Shakedown, Day 2

While there is something cozy about camping during a storm (as long as there is no drama like falling tree limbs or gale-force winds), it’s also nice to sleep inside. The storm seemed farther away and the flashes of lightning bounced behind my eyelids as I slept.

Gus, a postal worker, had left for work at o-dark-thirty, although Larry went up to see him off. Sally fixed me breakfast when I got up and we sat and chatted for a long time. Finally, late-morning we headed up the road (even though Gus and Sally live right off the trail it’s inaccessible to La Porte). There is a legendary bakery there and, as it was graduation weekend, we snagged some of the last baked goods.

Here’s a fun fact about La Porte City. Did you know that the actress Annette Bening grew up there? And she still has family there? She brought the fam by for a family reunion a year or so ago.

By now we were deep in the heat of the day and a SW wind had come up (headwinds!) so it was clearly time to head back.

Hot though it was, the air was cooler in the shade of the trees that line the trail. First, though, we had to backtrack to see just how badly the bridge was damaged by the flood of 2008. Check for yourselves, friends.

After making me stand on the side of the bridge so he could take a picture of it in the background! I got to take one of Larry standing farther back? The joy of NOT having a fear of heights.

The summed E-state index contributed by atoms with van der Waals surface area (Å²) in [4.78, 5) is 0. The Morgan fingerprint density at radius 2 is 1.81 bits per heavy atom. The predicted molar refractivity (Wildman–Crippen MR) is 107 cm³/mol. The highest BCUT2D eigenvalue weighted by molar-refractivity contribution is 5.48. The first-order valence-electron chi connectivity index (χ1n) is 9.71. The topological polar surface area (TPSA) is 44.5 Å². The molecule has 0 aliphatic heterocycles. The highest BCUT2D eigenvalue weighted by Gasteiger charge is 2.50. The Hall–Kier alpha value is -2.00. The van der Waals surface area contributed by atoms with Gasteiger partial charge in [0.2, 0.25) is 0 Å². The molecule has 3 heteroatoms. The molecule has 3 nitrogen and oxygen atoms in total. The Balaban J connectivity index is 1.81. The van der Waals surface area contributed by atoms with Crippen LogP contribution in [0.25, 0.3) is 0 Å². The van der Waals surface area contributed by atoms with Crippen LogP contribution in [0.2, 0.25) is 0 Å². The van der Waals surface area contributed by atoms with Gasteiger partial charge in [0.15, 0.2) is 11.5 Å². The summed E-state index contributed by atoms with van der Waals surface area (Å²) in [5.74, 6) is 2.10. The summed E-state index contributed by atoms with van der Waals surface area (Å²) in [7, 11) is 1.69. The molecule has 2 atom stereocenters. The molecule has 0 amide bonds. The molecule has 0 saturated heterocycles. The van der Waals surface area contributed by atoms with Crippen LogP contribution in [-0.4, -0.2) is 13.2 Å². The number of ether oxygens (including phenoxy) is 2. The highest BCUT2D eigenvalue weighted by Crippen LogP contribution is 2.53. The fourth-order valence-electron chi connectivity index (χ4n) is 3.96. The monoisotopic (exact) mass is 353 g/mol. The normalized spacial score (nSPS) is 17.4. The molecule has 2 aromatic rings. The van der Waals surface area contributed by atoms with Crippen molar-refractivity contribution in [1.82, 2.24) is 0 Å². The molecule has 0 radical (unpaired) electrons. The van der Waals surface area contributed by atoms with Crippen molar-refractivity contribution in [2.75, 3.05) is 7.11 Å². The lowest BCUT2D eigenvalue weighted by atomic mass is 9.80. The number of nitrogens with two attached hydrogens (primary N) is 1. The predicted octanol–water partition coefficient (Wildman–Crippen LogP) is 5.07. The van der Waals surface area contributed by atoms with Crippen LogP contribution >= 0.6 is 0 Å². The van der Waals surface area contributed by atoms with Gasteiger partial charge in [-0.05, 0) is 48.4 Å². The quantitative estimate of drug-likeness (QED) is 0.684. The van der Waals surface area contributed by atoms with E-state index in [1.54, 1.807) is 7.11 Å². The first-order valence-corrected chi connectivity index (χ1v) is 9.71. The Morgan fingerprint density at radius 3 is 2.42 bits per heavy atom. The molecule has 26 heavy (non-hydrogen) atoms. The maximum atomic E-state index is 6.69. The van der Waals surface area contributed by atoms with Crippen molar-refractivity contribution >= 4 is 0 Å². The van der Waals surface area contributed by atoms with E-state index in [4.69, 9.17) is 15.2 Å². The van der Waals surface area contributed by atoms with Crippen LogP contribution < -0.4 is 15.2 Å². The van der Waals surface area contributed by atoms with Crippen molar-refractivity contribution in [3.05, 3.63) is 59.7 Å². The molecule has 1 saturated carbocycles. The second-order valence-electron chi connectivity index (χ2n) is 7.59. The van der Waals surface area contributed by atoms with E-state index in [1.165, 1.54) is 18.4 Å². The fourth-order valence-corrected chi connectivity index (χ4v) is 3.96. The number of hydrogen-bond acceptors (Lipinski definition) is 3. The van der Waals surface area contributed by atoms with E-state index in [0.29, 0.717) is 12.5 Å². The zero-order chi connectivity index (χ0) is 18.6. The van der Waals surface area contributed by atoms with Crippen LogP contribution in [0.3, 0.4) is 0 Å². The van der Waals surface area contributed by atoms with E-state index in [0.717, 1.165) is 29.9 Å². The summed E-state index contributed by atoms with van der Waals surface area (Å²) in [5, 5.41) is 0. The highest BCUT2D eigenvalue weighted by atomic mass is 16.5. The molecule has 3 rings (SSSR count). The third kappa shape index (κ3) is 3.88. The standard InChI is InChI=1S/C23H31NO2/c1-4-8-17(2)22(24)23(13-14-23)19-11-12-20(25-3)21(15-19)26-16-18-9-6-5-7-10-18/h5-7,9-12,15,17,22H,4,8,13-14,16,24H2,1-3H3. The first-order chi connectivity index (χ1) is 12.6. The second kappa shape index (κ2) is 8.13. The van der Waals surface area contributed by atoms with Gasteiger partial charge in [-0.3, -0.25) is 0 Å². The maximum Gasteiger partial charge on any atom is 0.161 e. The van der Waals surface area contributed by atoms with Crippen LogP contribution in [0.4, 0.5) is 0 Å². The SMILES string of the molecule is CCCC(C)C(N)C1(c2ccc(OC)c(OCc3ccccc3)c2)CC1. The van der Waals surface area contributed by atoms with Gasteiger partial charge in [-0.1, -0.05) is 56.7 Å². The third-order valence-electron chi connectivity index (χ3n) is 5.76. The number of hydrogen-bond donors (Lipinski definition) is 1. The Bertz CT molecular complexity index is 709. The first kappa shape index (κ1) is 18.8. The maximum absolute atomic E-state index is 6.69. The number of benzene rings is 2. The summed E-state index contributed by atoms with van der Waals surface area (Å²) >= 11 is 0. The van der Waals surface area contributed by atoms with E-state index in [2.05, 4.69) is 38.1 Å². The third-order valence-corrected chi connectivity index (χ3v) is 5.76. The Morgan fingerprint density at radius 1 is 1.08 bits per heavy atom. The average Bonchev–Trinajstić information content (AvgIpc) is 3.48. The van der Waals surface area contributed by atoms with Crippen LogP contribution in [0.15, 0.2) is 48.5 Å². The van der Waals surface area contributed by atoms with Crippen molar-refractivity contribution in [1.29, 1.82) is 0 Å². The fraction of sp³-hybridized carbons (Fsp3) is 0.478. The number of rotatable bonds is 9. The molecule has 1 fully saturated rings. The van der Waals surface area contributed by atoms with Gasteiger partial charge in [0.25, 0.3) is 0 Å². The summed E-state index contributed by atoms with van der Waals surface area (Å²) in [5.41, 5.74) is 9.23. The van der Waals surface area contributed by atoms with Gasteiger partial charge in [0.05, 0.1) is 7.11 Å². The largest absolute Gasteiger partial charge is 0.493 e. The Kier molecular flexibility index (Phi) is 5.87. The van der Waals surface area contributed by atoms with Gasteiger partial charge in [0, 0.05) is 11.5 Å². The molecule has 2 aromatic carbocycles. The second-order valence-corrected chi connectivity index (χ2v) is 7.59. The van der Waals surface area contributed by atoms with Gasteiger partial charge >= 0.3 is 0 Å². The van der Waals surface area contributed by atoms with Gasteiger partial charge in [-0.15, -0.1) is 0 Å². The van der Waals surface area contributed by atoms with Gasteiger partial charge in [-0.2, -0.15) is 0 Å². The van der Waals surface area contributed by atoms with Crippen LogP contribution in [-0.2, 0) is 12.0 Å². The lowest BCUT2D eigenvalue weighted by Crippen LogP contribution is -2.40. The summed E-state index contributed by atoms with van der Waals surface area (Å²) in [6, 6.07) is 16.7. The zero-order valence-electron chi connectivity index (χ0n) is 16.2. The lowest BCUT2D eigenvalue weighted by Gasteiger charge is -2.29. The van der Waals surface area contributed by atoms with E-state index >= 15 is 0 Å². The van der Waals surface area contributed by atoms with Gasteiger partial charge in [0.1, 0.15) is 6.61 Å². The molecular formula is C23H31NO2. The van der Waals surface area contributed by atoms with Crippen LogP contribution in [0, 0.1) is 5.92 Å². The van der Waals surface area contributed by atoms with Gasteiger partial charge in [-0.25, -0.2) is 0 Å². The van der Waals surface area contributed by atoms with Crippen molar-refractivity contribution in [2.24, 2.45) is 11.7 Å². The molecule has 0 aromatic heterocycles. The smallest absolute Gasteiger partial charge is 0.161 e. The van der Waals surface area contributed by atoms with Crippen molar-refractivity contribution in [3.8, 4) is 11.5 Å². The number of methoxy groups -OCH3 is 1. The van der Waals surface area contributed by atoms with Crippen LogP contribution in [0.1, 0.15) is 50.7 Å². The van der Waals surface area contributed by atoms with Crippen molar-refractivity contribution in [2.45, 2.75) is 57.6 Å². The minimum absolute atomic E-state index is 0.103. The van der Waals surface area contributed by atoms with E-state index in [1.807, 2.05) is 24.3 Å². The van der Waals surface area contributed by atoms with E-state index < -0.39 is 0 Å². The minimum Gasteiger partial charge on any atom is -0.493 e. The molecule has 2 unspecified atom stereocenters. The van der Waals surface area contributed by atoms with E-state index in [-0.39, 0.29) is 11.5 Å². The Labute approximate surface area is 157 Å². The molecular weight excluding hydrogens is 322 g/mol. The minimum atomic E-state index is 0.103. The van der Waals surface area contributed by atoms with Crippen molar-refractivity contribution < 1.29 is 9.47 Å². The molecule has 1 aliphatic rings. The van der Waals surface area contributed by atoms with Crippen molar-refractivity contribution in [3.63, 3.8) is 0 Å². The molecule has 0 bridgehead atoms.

The trail back went faster. I was getting some good experience handling the loaded bike on the overgrown limestone trail. Think single track without hills.


By the time we got back to Center Point, which is where the trail was closed for replacing, we were tired and hungry and hot. We toyed with checking into a hotel but didn’t come across one so we rejuvenated ourselves the RAGBRAI way, with a greasy bar meal and a nap in the park.

Feeling like a Rogue of the Night, we hit the surface street. It was dark by then and the skinny moon was obscured by clouds. It. Was. Dark.

This is how I looked when we got to the trailhead in Boyson. I look like my mother. When she was 75 or so.


We had the last bit of trail to Hiawatha to ourselves. We sped along, fast, lit, and out-of-control, or something to that effect.


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